Action Comics #687 (June, 1993)
Writer – Roger Stern
Penciller – Jackson Guice
Inker – Denis Rodier
Letterer – Bill Oakley
Colorist – Glenn Whitmore
Assistant Editor – Jennifer Frank
Editor – Mike Carlin
Cover Price: $1.95/$1.50
Continuing our #Action100 endeavor… and doing so in my wheelhouse.
Today we’re going to discuss one of the four Reign of the Supermen books… that were all released the same day! I mean, could’ja imagine? April 27, 1993 saw eight Superman books hit the shelves! Eight! Well, four really… but two versions of each (I included the “newsstand” cover below). I was there for it… and boy howdy was it overwhelming… and spendy.
Of course, in 2018… it’s not unusual to drop crazy amounts of dough every Wednesday (and only come away with the tiniest of reading piles), but for a kid in 1993… this was pretty intense.
We open in Antarctica where a pair of researchers are looking on at the Aurora Australis while it’s flaring up something fierce. They wonder what might be causing this… little do they know that beneath the ice a crew of Kelex-y robots are pumping energy into a glowing red sphere. From that sphere steps… a man?!
The man is intangible… and, as you might imagine, rather disoriented. He isn’t completely without memory, however… and finds a way to tap into recent satellite transmissions. It’s here that he’s able to see Superman’s death… his own death?!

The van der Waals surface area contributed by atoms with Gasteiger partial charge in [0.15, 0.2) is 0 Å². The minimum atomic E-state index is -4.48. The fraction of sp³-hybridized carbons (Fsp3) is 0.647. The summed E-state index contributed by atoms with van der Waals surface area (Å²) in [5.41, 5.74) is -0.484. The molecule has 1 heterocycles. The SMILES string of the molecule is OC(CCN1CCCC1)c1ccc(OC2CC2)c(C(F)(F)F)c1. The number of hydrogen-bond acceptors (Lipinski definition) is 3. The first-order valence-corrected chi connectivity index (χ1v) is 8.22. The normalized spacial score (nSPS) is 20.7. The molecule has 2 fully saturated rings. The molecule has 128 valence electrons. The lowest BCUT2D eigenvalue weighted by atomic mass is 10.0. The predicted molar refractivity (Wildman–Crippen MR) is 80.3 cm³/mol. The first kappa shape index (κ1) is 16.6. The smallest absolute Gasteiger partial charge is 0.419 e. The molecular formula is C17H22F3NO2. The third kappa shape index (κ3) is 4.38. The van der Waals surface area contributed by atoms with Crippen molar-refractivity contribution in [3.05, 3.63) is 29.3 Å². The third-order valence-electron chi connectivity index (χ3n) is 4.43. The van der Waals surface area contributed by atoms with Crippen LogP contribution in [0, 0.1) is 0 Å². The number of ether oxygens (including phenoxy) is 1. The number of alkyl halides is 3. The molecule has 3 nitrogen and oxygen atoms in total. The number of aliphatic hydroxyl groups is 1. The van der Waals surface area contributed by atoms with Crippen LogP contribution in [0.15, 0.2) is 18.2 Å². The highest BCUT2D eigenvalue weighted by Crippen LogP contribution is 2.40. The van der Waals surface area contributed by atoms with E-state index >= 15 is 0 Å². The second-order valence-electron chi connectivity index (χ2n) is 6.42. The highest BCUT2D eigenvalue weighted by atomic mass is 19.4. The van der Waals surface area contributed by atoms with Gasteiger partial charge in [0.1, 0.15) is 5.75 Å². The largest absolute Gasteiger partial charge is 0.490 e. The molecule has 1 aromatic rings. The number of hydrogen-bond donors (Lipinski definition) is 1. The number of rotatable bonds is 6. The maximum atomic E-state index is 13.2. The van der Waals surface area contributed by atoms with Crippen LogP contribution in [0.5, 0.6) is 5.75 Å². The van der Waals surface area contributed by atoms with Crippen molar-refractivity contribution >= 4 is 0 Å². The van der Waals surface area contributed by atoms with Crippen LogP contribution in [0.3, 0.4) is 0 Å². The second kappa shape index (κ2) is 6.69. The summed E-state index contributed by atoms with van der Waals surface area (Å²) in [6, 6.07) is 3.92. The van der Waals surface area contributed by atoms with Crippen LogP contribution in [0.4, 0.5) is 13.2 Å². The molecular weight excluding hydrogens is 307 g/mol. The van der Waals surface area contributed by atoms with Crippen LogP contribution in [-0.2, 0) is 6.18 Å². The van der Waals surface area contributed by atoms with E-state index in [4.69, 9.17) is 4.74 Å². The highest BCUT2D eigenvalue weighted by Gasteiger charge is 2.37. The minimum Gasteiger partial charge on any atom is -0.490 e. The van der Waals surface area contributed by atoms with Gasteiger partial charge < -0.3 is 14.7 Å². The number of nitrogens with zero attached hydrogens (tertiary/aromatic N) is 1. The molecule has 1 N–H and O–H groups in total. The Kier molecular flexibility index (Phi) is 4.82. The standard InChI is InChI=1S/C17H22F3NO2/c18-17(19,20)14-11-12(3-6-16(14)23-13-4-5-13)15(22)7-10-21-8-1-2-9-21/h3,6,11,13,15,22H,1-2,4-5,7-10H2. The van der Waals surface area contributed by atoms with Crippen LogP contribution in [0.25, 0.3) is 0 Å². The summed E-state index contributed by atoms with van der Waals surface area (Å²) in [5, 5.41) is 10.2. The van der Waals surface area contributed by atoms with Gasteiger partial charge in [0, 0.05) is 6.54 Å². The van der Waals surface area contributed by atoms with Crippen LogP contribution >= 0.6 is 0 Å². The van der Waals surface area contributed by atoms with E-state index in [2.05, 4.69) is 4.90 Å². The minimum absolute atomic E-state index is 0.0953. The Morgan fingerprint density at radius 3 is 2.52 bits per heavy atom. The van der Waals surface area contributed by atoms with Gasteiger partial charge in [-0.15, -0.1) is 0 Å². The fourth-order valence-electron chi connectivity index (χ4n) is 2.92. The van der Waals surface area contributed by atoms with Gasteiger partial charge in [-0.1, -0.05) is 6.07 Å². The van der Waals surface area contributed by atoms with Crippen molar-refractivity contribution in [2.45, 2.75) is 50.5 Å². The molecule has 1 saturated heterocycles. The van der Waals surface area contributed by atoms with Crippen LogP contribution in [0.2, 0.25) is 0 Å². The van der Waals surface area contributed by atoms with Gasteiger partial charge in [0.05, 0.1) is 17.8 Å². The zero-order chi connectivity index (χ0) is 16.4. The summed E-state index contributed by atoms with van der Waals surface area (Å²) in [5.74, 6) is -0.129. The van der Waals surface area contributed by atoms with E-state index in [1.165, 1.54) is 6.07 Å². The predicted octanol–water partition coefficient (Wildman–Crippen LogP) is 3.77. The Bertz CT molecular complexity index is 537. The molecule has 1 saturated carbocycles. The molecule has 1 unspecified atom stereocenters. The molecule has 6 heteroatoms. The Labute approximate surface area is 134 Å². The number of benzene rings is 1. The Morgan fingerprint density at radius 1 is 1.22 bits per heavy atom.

The feed continues… showing a funeral, and the erecting of a memorial in Centennial Park. In a panicked state, our new friend proclaims that he must get to the body… because that is where the power lay.
And so, we shift over to the crypt at Centennial Park in Metropolis… where he bonds with his (?) body. He also takes the cape for good measure. Upon stepping outside, he finds the Sun too strong for his eyes to take.
We pop over to join our old friend Bibbo! Who is not in the best of spirits. He can’t shake the feeling that he let his fav’rit sooperhero down when he couldn’t revive him with the shock-paddles. In a pretty touching scene, our Mr. Bibbowski dedicates his life to filling Superman’s shoes the best that he can.
Back in Antarctica, our new pal (now equipped with some fashionable shades) claims that his resurrection was the result of a Kryptonian Regeneration Matrix. He also performs a bit of a power demonstration… which reveals that, in addition to his regular “powers and abilities far beyond those of mortal men”, he can now also shoot energy blasts from his hands!
On his monitor bank, he can see all of the turmoil going on around the world… including, that odd cult wearing Superman Snuggies.
And so, he suits up… and heads into action… complete with his cape and “S” shield.
Upon his arrival in Metropolis, it’s made very clear that this fella ain’t exactly our Daddy’s Superman. He has been affected by his death… and has returned far more ruthless than before. He saves a woman from a masked creep… and does so using lethal force.
Shifting scenes over to LexCorp… Supergirl barges into Lex’s office, and she’s not happy that the news of her Cousin’s body going missing hadn’t been brought to her attention. Lex does his best to convince her that this might just be a hoax.